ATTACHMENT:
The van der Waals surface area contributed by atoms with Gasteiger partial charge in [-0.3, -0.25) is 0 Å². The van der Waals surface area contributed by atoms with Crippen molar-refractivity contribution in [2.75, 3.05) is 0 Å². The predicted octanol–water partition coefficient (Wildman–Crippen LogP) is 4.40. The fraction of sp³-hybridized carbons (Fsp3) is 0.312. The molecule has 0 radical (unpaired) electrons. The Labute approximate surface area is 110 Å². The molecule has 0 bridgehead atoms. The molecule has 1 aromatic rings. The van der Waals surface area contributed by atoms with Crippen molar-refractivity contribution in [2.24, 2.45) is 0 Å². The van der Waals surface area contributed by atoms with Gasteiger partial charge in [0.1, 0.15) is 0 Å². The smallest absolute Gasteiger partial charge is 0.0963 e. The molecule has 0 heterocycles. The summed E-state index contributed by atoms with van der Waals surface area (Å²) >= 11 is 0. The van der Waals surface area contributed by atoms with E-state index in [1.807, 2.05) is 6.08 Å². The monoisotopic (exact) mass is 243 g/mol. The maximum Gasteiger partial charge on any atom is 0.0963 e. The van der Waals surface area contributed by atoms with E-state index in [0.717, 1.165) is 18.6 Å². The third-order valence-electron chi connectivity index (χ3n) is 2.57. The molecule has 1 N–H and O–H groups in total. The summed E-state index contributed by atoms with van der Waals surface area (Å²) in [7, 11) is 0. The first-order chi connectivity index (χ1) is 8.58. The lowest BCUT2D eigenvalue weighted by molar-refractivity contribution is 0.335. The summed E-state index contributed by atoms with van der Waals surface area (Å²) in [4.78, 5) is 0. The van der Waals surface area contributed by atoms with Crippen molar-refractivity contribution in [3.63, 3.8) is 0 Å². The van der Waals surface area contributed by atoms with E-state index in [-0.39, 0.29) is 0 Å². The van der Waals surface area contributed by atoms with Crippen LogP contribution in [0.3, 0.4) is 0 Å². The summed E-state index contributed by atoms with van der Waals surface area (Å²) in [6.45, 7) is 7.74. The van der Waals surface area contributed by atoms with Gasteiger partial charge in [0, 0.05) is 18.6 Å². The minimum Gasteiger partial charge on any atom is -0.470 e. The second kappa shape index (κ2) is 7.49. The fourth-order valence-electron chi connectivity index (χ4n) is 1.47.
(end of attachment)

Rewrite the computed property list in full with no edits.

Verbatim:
The van der Waals surface area contributed by atoms with Gasteiger partial charge in [-0.3, -0.25) is 0 Å². The van der Waals surface area contributed by atoms with Crippen molar-refractivity contribution in [2.75, 3.05) is 0 Å². The predicted octanol–water partition coefficient (Wildman–Crippen LogP) is 4.40. The fraction of sp³-hybridized carbons (Fsp3) is 0.312. The molecule has 0 radical (unpaired) electrons. The Labute approximate surface area is 110 Å². The molecule has 0 bridgehead atoms. The molecule has 1 aromatic rings. The van der Waals surface area contributed by atoms with Crippen molar-refractivity contribution in [2.24, 2.45) is 0 Å². The van der Waals surface area contributed by atoms with Gasteiger partial charge in [0.1, 0.15) is 0 Å². The smallest absolute Gasteiger partial charge is 0.0963 e. The molecule has 0 heterocycles. The summed E-state index contributed by atoms with van der Waals surface area (Å²) >= 11 is 0. The van der Waals surface area contributed by atoms with E-state index in [1.807, 2.05) is 6.08 Å². The monoisotopic (exact) mass is 243 g/mol. The maximum Gasteiger partial charge on any atom is 0.0963 e. The van der Waals surface area contributed by atoms with E-state index in [0.717, 1.165) is 18.6 Å². The third-order valence-electron chi connectivity index (χ3n) is 2.57. The molecule has 1 N–H and O–H groups in total. The summed E-state index contributed by atoms with van der Waals surface area (Å²) in [7, 11) is 0. The first-order chi connectivity index (χ1) is 8.58. The lowest BCUT2D eigenvalue weighted by molar-refractivity contribution is 0.335. The summed E-state index contributed by atoms with van der Waals surface area (Å²) in [4.78, 5) is 0. The van der Waals surface area contributed by atoms with Crippen molar-refractivity contribution in [3.63, 3.8) is 0 Å². The van der Waals surface area contributed by atoms with E-state index in [-0.39, 0.29) is 0 Å². The van der Waals surface area contributed by atoms with Crippen LogP contribution in [0.3, 0.4) is 0 Å². The summed E-state index contributed by atoms with van der Waals surface area (Å²) in [6.45, 7) is 7.74. The van der Waals surface area contributed by atoms with Gasteiger partial charge in [0, 0.05) is 18.6 Å². The minimum Gasteiger partial charge on any atom is -0.470 e. The second kappa shape index (κ2) is 7.49. The fourth-order valence-electron chi connectivity index (χ4n) is 1.47.